With a slower than anticipated post-recession recovery nationwide, Colorado bucked several national trends.
• Colorado remained the country’s top-ranked ski destination, with a 20 percent share of all overnight ski trips, an increase over 2009 (19.7 percent).
• Colorado outperformed the national average for outdoor and city trip segments. Colorado saw record increases in total visitors, domestic overnight visitation in 2010.
• Colorado welcomed a record 55.1 million visitors in 2010, a 6.1 percent increase over 2009 and the highest total number ever reported. Of these, the state welcomed 28.9 million domestic overnight visitors, a five percent increase over 2009 and also a new record.
• Colorado’s marketable trips in 2010 grew by four percent over 2009 to 13.8 million visits, setting a new record. Marketable trips are defined as travel that is influenced by marketing efforts and are not comprised of visitors who are visiting friends or relatives or business travelers.
• Day trips to and within Colorado rose by nine percent in 2010 to 26.2 million trips, up from 24.2 million trips in 2009, another record number.
• Tourism expenditures rose five percent over 2009 to $8.8 billion. This is an impressive number, given that aggregate spending by domestic visitors in Colorado in 2009 was down 11 percent over 2008.
• Meanwhile, business travel to Colorado rose by three percent to 3.5 million trips, which was not on pace with the national growth, but represented a welcome improvement following the sharp decline in 2009.
“We were very excited to see record numbers in terms of overall visitors, domestic overnight visits and, most importantly, visitor spending in Colorado. It also reinforces the fact that we must be aggressive with funding our marketing efforts at a time when other states like Washington and Texas have had significant cuts in their overall marketing spend,” said Al White, director of the Colorado Tourism Office.
According to the Denver 2010 Travel Year Report by Longwoods International, Denver’s tourism industry has recovered in 2010 with several additional record-breaking statistics.
• Denver had a record 12.7 million total overnight visitors, up five percent over 12.1 million in 2009.
• Denver had a record 10.9 million overnight leisure visitors, up eight percent over the 10.1 million in 2009.
• Denver had a record 4.4 million marketable visitors, the sixth straight year for an increase, and up three percent over 2009. Marketable visitors spend almost three times more per day than visitors who stay with friends and relatives ($107 per day for marketable visitors vs. $38 per day for people staying with friends and relatives).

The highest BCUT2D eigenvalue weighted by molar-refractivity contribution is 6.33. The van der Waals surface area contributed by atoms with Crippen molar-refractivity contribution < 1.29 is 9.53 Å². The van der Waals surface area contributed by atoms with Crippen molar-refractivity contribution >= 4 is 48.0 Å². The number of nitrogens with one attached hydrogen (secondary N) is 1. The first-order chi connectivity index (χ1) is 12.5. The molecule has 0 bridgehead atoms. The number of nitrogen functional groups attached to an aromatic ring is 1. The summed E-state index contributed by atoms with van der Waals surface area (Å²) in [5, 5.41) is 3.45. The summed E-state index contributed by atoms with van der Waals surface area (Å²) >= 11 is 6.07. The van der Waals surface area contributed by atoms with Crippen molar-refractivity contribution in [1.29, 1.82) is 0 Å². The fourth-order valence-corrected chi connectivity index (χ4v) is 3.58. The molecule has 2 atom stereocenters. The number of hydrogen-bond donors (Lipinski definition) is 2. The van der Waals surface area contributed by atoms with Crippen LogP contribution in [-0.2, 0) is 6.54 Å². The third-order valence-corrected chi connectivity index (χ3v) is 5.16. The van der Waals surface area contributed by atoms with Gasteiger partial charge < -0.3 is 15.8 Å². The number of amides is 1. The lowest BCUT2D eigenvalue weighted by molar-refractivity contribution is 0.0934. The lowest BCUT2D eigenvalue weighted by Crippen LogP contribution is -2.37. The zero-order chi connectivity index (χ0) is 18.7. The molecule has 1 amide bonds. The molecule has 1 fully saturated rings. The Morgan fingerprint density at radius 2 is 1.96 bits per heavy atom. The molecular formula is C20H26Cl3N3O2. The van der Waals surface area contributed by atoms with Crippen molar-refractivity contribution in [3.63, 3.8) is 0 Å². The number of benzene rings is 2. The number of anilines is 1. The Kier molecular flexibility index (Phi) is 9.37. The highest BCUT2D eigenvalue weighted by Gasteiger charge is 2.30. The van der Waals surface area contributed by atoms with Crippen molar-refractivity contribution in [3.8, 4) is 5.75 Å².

• Thanks to blockbuster exhibits such as King Tut, Body Worlds and Moore in the Gardens, Denver had a great summer with every month July to October in 2010 generating large increases in visitors over the same time period in 2009.
• Denver saw increased spending by leisure visitors, generating a total of $3 billion in spending, up from $2.8 billion in 2009, and near the record $3.1 billion from 2008.
• Denver increased in visits to friends and relatives by 12 percent, compared with 2009.
• While business visitors and business spending mirrored a national decline, Denver did see an increase in convention business, according to Longwoods. Independent VISIT DENVER numbers show that 2010 was the second best convention year in Denver’s history with 75 conventions in the Colorado Convention Center and 423 other meetings in 2010, for a total of 371,003 delegates with an economic impact of $653 million. The city had 378,863 delegates in the best year of 2008, and dropped to 313,540 delegates in 2009.
• Additionally, Denver’s 7.3 million day visitors contributed $0.34 billion in direct spending.
“We’re pleased to see that Denver tourism has continued its upward trend in marketable visitors in 2010, and even surpassed several other records from 2008, the city’s best year for tourism,” said Richard Scharf, president & CEO of VISIT DENVER. “The increase in marketable visitors shows the importance of tourism marketing, and the impact that big blockbuster events can have on the city’s economy,” Scharf said.
To view the complete Longwoods International Colorado Travel Year Study 2010 presentation, visit the www.Colorado.com website.